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Brooke Fortune
May 31, 2022

Here we are in late spring / early summer! With the changing of seasons comes the changing of your skin’s needs. While a heavy-duty moisturizer is key for winter, a lightweight sunscreen is the star of summer skincare. However, regardless of the season, it’s important to ask yourself three key questions before choosing something from the shelf:

  1. Is it cruelty free?
  2. Is it sustainable?
  3. Is it safe / clean?

As a refresher, our conservation theme for 2022 is “One Health,” which explores connections between the health of people, wildlife, and the environment. These intersections are quite straightforward when it comes to skincare and beauty brands. Take sunscreen, for example. Sunscreen is absolutely vital to minimizing the risk of skin cancer (and early aging), but many common store brands contain ingredients (most notably oxybenzone and octinoxate) that are damaging to coral reefs. As another example, many beauty products use palm oil, which, when not harvested sustainably, poses an enormous threat to endangered species in affected areas, such as orangutans, Sumatran tigers, Malaysian sun bears, and wreathed hornbills.

As you can see, the products we use matter, affecting our own health, the health of the environment, and the health of wildlife. Luckily, there is a mountain of resources to help you make a responsible decision that is also catered towards your own budget and skincare needs. With the explosion of the skincare industry in the past couple years comes an ongoing dialogue and increasing push towards products that are not only kind to skin, but to animals and the environment. Here’s a breakdown of the three major parameters to consider:

Cruelty Free

While many popular drugstore brands still test on animals, more and more companies are becoming “leaping bunny certified.” You can find an updated list of cruelty-free brands organized by price point here. You might be surprised how affordable and accessible some are!

Sustainable

Many respected skincare brands have changed their packaging or production strategies to become more sustainable. Some have even gone zero waste. While there’s not as broad a database for sustainable skincare, you can check out this list of 20 Organic, Zero Waste Skincare Brands or this list of sustainably-focused brands for some good places to start looking.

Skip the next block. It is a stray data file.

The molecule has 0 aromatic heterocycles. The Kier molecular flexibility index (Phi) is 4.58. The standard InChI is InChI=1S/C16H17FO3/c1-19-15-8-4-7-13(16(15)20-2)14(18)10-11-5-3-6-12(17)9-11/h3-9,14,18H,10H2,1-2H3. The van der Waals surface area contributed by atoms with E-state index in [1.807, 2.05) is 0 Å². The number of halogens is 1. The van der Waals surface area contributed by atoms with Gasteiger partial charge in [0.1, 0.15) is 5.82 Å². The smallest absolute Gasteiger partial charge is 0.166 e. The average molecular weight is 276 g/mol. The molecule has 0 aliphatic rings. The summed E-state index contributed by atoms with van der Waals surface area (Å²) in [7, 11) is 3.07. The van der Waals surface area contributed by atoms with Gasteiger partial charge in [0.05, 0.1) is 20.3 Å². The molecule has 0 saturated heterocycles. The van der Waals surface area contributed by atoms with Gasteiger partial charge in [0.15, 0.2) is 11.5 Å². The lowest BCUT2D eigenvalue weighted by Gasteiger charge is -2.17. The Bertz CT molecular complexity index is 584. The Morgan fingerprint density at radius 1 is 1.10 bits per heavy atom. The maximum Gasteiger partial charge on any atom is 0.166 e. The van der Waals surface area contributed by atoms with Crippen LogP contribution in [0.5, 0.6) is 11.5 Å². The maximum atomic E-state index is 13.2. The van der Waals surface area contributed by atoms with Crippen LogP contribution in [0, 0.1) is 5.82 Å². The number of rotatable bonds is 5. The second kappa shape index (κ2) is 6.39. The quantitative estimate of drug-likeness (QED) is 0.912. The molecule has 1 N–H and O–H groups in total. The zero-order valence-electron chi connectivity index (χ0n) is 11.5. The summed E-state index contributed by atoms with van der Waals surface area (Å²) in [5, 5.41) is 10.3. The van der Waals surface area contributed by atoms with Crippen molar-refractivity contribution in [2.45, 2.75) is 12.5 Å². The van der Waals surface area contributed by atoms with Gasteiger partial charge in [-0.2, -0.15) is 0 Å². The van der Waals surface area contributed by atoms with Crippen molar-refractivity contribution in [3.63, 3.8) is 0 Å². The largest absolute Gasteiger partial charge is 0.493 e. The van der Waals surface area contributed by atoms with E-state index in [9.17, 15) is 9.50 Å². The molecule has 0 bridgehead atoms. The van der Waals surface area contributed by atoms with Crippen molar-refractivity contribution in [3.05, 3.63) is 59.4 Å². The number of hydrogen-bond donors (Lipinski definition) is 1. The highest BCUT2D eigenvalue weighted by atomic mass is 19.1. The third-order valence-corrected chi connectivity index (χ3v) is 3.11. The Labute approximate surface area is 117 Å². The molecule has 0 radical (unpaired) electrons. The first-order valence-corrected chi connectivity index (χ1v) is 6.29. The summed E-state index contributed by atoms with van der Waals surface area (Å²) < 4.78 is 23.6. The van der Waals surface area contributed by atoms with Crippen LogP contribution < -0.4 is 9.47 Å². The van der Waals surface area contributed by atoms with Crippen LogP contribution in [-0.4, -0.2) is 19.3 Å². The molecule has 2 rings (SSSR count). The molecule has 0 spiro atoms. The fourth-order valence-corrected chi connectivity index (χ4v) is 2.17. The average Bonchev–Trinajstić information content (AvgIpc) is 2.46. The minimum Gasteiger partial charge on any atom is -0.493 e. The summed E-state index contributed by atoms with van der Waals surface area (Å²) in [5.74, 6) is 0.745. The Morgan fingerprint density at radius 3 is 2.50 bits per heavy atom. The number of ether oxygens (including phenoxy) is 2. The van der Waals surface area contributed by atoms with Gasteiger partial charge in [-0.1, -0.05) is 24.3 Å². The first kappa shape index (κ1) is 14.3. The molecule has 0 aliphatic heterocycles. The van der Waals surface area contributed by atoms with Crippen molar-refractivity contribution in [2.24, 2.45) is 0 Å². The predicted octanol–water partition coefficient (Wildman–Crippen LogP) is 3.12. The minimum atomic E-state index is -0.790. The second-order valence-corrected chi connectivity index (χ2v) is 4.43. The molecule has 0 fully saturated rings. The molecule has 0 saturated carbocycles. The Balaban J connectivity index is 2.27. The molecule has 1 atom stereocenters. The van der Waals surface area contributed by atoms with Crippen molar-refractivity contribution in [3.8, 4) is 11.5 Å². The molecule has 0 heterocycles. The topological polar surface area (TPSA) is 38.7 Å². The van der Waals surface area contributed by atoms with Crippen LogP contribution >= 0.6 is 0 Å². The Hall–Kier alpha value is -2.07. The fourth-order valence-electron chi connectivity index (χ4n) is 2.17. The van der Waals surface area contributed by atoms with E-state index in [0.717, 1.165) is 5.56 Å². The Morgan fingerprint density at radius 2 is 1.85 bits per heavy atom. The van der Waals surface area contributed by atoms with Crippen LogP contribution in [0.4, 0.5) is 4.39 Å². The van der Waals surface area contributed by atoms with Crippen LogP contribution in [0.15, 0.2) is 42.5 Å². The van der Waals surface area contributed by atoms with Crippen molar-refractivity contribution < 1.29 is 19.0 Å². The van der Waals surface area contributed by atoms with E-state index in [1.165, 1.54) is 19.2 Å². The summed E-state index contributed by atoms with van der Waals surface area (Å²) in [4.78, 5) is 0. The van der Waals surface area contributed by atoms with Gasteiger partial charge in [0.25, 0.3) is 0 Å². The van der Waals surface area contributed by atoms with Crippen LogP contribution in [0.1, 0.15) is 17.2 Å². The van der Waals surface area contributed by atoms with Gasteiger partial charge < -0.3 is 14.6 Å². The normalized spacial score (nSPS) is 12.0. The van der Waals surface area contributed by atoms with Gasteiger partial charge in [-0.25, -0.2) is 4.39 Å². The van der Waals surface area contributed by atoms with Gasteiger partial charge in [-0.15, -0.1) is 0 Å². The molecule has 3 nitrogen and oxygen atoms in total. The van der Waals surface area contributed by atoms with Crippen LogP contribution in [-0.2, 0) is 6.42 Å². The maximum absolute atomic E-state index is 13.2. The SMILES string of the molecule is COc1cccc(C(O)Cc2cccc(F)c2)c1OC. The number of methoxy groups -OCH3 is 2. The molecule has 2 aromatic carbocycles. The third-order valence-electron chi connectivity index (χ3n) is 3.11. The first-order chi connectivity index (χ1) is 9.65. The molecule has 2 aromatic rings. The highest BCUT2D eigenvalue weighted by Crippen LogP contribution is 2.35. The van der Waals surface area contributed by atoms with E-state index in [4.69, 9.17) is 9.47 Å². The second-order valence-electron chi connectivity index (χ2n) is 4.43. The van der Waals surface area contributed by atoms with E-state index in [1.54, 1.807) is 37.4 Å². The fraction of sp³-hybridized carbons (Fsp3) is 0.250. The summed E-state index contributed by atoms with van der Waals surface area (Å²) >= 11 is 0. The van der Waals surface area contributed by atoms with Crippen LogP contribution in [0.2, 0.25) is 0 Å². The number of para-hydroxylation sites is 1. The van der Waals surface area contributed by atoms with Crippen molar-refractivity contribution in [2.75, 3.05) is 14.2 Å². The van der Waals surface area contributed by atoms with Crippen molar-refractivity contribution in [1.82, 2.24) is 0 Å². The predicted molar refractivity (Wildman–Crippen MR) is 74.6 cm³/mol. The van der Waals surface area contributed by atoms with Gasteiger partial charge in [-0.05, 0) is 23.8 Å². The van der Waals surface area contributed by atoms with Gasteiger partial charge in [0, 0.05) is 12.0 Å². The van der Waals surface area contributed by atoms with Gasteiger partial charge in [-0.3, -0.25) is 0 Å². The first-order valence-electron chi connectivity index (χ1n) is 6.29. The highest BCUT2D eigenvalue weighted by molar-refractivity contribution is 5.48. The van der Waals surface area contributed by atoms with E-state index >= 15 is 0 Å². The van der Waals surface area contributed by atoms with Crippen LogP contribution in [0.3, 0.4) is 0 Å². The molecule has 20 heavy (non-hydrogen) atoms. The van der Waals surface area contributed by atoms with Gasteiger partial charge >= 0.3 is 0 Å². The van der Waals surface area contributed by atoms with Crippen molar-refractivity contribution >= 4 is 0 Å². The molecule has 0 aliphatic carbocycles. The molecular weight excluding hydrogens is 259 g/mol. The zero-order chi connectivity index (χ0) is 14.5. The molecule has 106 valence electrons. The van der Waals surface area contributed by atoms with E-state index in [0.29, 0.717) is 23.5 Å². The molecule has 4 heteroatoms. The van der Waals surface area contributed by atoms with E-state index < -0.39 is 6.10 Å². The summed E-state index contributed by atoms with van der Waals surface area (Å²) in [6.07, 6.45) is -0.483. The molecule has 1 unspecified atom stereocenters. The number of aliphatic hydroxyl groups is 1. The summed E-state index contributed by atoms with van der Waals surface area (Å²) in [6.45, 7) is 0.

Clean

Many ingredients that are not safe for wildlife, especially when discarded (synthetic fragrances, parabens, etc.), are also not safe for humans. Clean beauty products are made without ingredients shown or suspected to harm human (and animal) health. Luckily, it’s becoming more common to use only clean ingredients, and these products are very easy to find. Many specialty beauty stores even have specific search filters you can use to narrow results to only clean products.

Note that there are a number of companies that “greenwash” (make themselves seem more sustainable or safe than they actually are), so, as always, do your due diligence, research brands you’re interested in using, and make sure you’re reading each product’s full list of ingredients! The good news is there’s a sustainable, cruelty-free, and clean product out there for every skin type and budget, so making the switch doesn’t require sacrificing your specific needs or breaking the bank.

 

Sources:

  1. Heath, G. (n.d.). What is Reef-Safe Sunscreen? Retrieved May 10, 2022, from rei.com
  2. Palm Oil. Zoo Atlanta. Retrieved May 10, 2022, from zooatlanta.org
  3. Leaping Bunny Standard. Leaping Bunny. Retrieved May 10, 2022, from leapingbunny.org
  4. Rose, S. (2022, March 8). 51 Cruelty-Free Skincare Brands For Every Budget. Cruelty-Free Kitty. Retrieved May 10, 2022, from crueltyfreekitty.com
  5. Kellogg, Kathryn. (2020, July 31). 20 Organic, Zero Waste Skincare Brands. Going Zero Waste. Retrieved May 10, 2022, from goingzerowaste.com
  6. Halberg, Morgan. The Sustainably-Focused Skincare Brands to Shop for Earth Day—And Always. (2022, April 21). Observer. Retrieved May 10, 2022, from observer.com
  7. Chemicals of Concern. Campaign for Safe Cosmetics. Retrieved May 10, 2022 from safecosmetics.org 

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